It’s no secret that portfolio manager Neil Woodford has been going through a challenging period recently. The performance of his Equity Income fund has been absolutely diabolical and it has been widely reported that investors have been pulling their money out of the fund at a rapid rate.
However, in a dramatic new twist, Woodford Investment Management announced yesterday that it has taken the drastic move of suspending dealing in shares in the fund with immediate effect. So, let’s take a closer look at what this means for investors.
Investors’ money is locked up
While share dealing in the Woodford Equity Income fund is suspended, no requests to redeem, purchase or transfer shares in the fund will be accepted. This means that investors will be unable to access their money. So for example, if you’re invested in the Equity Income fund and want to take some money out of the fund or adjust your portfolio, that’s simply not possible at the moment.
Why has this happened?
The reason that share dealing has been suspended is that the astronomical amount of money that was flowing out the fund (around £560m in the last four weeks) was causing huge problems for Woodford and making his job of managing money far more difficult as he was forced to sell stocks to meet redemptions. A recent £250m redemption request from Kent County Council appears to be the straw that broke the camel’s back. Woodford Investment Management says that the suspension is intended to “protect” investors by giving the fund manager time to reposition the fund into more liquid holdings.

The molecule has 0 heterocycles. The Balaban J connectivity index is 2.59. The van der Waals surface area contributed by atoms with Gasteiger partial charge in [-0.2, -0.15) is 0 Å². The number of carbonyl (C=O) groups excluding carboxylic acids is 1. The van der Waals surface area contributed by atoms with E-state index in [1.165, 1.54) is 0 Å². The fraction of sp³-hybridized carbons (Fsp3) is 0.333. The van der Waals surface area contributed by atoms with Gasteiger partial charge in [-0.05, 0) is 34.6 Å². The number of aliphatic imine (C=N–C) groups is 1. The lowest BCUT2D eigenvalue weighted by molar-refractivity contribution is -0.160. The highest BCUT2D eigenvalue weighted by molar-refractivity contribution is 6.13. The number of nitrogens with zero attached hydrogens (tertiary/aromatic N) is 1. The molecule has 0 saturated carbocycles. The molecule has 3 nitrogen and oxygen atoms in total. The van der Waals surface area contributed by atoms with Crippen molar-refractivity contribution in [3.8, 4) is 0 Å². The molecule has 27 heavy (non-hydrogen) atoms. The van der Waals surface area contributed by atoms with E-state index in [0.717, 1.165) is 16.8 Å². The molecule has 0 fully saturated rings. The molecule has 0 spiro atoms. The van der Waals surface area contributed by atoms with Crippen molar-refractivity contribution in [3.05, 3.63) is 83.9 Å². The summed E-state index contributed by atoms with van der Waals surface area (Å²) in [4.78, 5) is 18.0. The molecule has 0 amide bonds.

In terms of the duration of the suspension, Hargreaves Lansdown is saying that it could be 28 days, although Woodford’s website says: “We will keep all investors appropriately informed about the suspension, including its likely duration.”
What to do now
Is there anything that investors can do now? Unfortunately, no there isn’t. Patience is required.
I’m sure that at some stage in the not-too-distant future, the suspension will be lifted and investors will have access to their money again. However, for now, if you have money in Woodford’s Equity Income fund it’s stuck there.
Undoubtedly, many investors will be angry about this and few will have confidence in the portfolio manager going forward.
What can we learn from this?
As always with investing, however, there are a few lessons that investors can take away from this debacle.
The first is that when investing in funds, it’s essential to diversify. It may seem as though a fund already offers diversification because it contains a large number of stocks, however, fund managers can underperform at times and occasionally run into trouble, so it’s always sensible to spread your capital out over several different managers.
Second, this suspension also highlights the risk of investing in funds altogether. They can be an excellent way of gaining exposure to the stock market and they are suitable for many investors, however, they do have their drawbacks. This is an example of what can happen when things go wrong. If you invest in individual stocks, you’re not going to be faced with this predicament.
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